Reading now: Valorant’s impactful hero abilities are an exciting departure from CSGO
Here's the moment that Valorant finally clicked for me we were on match point attacking site A of Bind, a compact, two-lane map with teleporters that connect its objective sites together. After losing myself and two other teammates to an entrenched sniper, our Sage narrowly planted the bomb and retreated to Showers unscathed. As she reached safety, she used her ultimate ability to revive me. We could see the bomb from our positions, so all we had to do was defend. Fortunately I was playing Cypher, a covert spy with the best kit for the job.
I tossed my surveillance camera on a nearby wall overlooking the bomb and covered our flank with a cloaked tripwire. I watched through the camera as the enemy Viper’s poisonous wall erupted in front of the bomb and cut off our best sightline. Instead of pushing, we waited for the sound that signaled they started defusing. Right as it sounded, I shot a tracking dart from the camera blind through the poison wall and stuck the defusing Viper, exposing her silhouette through walls for a brief moment. We used the opportunity to peek from Showers and simultaneously kill Viper and the Jett protecting her.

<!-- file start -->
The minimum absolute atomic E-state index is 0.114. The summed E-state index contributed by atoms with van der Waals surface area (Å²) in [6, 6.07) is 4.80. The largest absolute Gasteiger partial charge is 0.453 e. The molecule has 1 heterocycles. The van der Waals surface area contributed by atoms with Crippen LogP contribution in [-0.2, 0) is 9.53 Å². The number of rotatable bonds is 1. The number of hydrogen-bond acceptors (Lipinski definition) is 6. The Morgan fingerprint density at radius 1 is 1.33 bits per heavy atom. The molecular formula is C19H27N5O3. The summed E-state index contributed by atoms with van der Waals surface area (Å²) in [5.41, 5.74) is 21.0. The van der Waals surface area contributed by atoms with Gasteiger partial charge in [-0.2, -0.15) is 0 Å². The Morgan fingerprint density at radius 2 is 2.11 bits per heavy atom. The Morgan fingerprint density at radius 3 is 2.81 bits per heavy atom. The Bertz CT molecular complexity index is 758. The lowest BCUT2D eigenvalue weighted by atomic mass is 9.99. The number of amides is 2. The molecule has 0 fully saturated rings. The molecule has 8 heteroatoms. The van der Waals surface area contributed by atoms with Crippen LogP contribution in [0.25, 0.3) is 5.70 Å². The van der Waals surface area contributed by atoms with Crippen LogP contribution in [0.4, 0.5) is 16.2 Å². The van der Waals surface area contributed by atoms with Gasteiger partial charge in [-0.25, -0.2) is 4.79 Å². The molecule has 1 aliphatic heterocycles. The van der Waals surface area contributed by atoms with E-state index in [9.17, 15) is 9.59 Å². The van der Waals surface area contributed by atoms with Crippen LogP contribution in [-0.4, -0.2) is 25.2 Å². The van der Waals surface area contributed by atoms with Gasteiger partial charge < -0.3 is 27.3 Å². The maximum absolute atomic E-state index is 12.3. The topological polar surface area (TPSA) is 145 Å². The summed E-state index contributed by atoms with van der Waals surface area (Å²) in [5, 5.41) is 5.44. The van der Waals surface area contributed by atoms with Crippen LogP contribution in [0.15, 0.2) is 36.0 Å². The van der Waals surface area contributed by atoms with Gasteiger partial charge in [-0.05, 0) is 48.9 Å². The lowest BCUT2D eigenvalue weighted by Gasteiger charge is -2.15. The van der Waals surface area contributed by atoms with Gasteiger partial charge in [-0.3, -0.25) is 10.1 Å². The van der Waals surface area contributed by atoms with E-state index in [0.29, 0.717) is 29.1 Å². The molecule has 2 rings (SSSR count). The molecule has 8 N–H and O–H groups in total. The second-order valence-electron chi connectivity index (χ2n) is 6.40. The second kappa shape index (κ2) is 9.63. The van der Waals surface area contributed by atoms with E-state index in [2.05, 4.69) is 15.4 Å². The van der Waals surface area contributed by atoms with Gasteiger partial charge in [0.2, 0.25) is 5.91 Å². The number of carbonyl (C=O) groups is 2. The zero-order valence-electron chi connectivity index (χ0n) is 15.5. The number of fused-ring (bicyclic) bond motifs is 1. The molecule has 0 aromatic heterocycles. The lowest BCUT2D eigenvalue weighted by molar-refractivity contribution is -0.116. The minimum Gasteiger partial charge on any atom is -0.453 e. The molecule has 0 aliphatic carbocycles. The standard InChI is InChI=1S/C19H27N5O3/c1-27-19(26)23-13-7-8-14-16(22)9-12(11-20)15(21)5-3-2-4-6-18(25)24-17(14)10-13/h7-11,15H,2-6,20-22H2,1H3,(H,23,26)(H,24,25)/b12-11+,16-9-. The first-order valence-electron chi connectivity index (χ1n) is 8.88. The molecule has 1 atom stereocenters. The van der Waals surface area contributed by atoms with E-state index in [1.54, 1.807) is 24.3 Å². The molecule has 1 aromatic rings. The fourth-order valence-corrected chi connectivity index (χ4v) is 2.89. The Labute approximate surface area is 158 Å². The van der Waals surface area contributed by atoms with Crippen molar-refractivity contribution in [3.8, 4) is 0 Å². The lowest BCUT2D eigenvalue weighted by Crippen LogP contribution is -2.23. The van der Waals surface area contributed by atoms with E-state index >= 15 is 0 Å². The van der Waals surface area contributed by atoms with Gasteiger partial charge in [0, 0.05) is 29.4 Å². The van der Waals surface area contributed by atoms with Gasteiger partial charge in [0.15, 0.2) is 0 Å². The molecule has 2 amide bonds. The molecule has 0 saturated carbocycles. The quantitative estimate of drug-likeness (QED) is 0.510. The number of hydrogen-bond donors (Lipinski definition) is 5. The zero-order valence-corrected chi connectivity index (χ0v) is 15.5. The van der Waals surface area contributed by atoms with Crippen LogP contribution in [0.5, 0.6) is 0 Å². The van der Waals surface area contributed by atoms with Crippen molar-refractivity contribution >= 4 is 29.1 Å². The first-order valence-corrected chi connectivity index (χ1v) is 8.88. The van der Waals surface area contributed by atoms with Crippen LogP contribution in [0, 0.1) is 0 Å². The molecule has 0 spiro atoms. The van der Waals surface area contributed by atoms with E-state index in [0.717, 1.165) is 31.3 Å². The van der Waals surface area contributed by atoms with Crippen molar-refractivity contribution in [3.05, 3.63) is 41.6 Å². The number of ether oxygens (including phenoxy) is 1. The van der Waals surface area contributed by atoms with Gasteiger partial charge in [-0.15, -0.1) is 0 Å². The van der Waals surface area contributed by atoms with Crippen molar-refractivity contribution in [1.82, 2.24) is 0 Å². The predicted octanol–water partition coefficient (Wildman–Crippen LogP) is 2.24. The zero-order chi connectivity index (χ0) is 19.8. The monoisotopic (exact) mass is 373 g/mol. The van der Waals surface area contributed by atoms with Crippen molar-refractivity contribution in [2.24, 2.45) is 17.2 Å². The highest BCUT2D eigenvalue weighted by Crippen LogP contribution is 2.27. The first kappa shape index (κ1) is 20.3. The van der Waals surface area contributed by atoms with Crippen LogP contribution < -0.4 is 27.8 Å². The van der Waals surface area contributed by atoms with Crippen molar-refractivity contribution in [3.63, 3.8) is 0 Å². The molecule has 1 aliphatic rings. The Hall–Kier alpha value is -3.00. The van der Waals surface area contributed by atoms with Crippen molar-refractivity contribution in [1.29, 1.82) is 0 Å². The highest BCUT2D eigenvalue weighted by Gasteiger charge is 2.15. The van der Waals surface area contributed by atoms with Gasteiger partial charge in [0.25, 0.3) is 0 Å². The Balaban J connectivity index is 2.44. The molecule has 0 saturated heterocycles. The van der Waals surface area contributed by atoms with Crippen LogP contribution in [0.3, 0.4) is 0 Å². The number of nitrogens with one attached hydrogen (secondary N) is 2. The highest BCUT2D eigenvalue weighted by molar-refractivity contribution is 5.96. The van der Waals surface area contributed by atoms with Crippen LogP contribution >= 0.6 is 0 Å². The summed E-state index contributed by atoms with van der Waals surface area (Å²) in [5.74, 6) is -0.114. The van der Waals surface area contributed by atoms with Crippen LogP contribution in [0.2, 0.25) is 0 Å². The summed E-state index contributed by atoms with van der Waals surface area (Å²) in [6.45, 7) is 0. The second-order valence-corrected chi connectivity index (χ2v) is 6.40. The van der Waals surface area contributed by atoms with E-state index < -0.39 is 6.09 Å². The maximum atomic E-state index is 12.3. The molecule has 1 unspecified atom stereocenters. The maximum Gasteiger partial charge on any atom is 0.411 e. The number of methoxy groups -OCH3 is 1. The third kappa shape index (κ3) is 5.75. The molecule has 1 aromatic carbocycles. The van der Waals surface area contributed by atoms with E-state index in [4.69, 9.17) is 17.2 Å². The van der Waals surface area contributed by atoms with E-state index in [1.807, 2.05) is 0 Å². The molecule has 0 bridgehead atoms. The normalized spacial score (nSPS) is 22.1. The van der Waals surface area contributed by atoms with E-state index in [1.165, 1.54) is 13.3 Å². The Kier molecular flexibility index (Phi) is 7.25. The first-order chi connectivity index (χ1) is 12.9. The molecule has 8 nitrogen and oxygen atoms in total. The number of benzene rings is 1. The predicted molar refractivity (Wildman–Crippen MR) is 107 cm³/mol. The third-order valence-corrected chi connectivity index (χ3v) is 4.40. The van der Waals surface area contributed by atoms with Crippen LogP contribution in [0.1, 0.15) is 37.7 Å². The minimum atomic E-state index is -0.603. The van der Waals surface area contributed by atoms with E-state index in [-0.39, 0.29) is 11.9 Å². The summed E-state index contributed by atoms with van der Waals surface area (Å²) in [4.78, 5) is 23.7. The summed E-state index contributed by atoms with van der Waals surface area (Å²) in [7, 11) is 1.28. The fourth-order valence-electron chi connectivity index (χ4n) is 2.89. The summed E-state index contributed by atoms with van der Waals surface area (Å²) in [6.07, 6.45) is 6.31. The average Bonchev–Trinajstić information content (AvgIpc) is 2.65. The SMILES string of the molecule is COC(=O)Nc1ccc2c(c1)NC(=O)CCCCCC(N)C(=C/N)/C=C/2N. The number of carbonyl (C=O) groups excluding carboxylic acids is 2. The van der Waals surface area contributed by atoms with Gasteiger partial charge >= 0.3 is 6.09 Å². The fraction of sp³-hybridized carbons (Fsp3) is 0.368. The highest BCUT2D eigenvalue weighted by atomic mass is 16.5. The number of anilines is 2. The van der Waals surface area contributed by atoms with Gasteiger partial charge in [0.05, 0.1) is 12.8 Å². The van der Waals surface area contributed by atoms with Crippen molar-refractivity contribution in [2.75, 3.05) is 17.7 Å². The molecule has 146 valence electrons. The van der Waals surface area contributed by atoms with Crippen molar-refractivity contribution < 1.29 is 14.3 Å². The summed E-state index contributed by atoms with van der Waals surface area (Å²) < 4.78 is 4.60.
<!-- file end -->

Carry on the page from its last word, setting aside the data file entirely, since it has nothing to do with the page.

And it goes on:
It was a deeply satisfying fight. Like a clutch round of Rainbow Six Siege, I used an intelligence gadget to gain the upper hand and help a teammate nab an important kill. So much of Valorant is Riot doing its best imitation of Counter-Strike’s rigid gunplay and strategic weapon economy, but I definitely can’t do this in CS:GO.
After a weekend with Valorant, I’m loving how its interpretations of equipment like flash and smoke grenades transform simple tools into character-defining skills. Take Phoenix’s Curveball, a flash grenade that only travels left or right, or Viper’s Poison Cloud, a noxious smoke plume that consumes a shared tank of fuel that powers her other abilities. The ghostly Omen has a version of a smoke grenade, but he can precisely channel it through walls and combine his short-range teleport skill to disappear into it.
The bones of CS:GO are here, but with a lot of magical assists wrapped around them. There is no universal equipment that anyone can buy, so your role is limited by your agent’s abilities. There’s a great spread of overlapping utility between Valorant’s nine agents that gave me the impression that any team composition can satisfy a team’s tactical needs. Since it’s easy to cover the basics, I felt a lot of headroom to pick whoever I felt like playing. Most of the time, that was my robo-buddy Cypher. On defense, I appreciate the security of his tripwires that spot enemies through walls when triggered. Cloaked tripwires might sound oppressive for attackers, but they’re easily spotted if an enemy is walking (holding the Shift key). Both teams' agent lineups are public information from the get-go, too, so it’s easy to know when to expect traps.